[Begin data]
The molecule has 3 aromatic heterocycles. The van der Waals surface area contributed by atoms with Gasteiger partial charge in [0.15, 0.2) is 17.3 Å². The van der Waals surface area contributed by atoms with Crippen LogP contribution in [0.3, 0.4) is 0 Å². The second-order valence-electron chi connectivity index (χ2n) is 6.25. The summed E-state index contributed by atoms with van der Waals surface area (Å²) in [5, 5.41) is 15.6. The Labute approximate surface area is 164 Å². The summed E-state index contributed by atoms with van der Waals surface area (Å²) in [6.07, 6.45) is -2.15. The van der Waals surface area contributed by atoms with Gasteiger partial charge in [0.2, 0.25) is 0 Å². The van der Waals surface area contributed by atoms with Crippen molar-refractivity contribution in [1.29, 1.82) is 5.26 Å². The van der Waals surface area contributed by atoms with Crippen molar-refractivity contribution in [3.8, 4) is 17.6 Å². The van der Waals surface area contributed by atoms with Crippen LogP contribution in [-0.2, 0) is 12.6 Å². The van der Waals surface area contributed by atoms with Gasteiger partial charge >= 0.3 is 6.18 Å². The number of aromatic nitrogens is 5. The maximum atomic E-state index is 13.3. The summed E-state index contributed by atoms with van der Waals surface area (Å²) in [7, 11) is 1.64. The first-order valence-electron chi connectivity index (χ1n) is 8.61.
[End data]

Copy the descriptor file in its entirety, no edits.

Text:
The molecule has 3 aromatic heterocycles. The van der Waals surface area contributed by atoms with Gasteiger partial charge in [0.15, 0.2) is 17.3 Å². The van der Waals surface area contributed by atoms with Crippen LogP contribution in [0.3, 0.4) is 0 Å². The second-order valence-electron chi connectivity index (χ2n) is 6.25. The summed E-state index contributed by atoms with van der Waals surface area (Å²) in [5, 5.41) is 15.6. The Labute approximate surface area is 164 Å². The summed E-state index contributed by atoms with van der Waals surface area (Å²) in [6.07, 6.45) is -2.15. The van der Waals surface area contributed by atoms with Gasteiger partial charge in [0.2, 0.25) is 0 Å². The van der Waals surface area contributed by atoms with Crippen molar-refractivity contribution in [1.29, 1.82) is 5.26 Å². The van der Waals surface area contributed by atoms with Crippen molar-refractivity contribution in [3.8, 4) is 17.6 Å². The van der Waals surface area contributed by atoms with Crippen LogP contribution in [-0.2, 0) is 12.6 Å². The van der Waals surface area contributed by atoms with Gasteiger partial charge >= 0.3 is 6.18 Å². The number of aromatic nitrogens is 5. The maximum atomic E-state index is 13.3. The summed E-state index contributed by atoms with van der Waals surface area (Å²) in [7, 11) is 1.64. The first-order valence-electron chi connectivity index (χ1n) is 8.61.